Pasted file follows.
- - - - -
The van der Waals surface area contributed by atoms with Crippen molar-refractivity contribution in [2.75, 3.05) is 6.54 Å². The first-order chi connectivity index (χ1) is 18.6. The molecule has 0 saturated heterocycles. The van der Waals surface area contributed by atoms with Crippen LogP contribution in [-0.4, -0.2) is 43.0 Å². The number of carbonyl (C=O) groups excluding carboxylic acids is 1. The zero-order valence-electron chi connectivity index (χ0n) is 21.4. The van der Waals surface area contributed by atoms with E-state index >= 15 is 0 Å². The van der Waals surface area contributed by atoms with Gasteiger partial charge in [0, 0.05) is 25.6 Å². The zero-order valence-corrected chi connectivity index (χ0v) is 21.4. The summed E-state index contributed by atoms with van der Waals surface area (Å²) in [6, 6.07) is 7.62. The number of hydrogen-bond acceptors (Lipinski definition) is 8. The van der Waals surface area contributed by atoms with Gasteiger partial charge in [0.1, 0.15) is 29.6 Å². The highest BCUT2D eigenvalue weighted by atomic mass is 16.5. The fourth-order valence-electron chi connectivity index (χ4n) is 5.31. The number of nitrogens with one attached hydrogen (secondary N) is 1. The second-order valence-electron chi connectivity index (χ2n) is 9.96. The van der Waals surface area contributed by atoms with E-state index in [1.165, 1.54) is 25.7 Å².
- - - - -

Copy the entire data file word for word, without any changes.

The van der Waals surface area contributed by atoms with Crippen molar-refractivity contribution in [2.75, 3.05) is 6.54 Å². The first-order chi connectivity index (χ1) is 18.6. The molecule has 0 saturated heterocycles. The van der Waals surface area contributed by atoms with Crippen LogP contribution in [-0.4, -0.2) is 43.0 Å². The number of carbonyl (C=O) groups excluding carboxylic acids is 1. The zero-order valence-electron chi connectivity index (χ0n) is 21.4. The van der Waals surface area contributed by atoms with E-state index >= 15 is 0 Å². The van der Waals surface area contributed by atoms with Gasteiger partial charge in [0, 0.05) is 25.6 Å². The zero-order valence-corrected chi connectivity index (χ0v) is 21.4. The summed E-state index contributed by atoms with van der Waals surface area (Å²) in [6, 6.07) is 7.62. The number of hydrogen-bond acceptors (Lipinski definition) is 8. The van der Waals surface area contributed by atoms with Gasteiger partial charge in [0.1, 0.15) is 29.6 Å². The highest BCUT2D eigenvalue weighted by atomic mass is 16.5. The fourth-order valence-electron chi connectivity index (χ4n) is 5.31. The number of nitrogens with one attached hydrogen (secondary N) is 1. The second-order valence-electron chi connectivity index (χ2n) is 9.96. The van der Waals surface area contributed by atoms with E-state index in [1.165, 1.54) is 25.7 Å².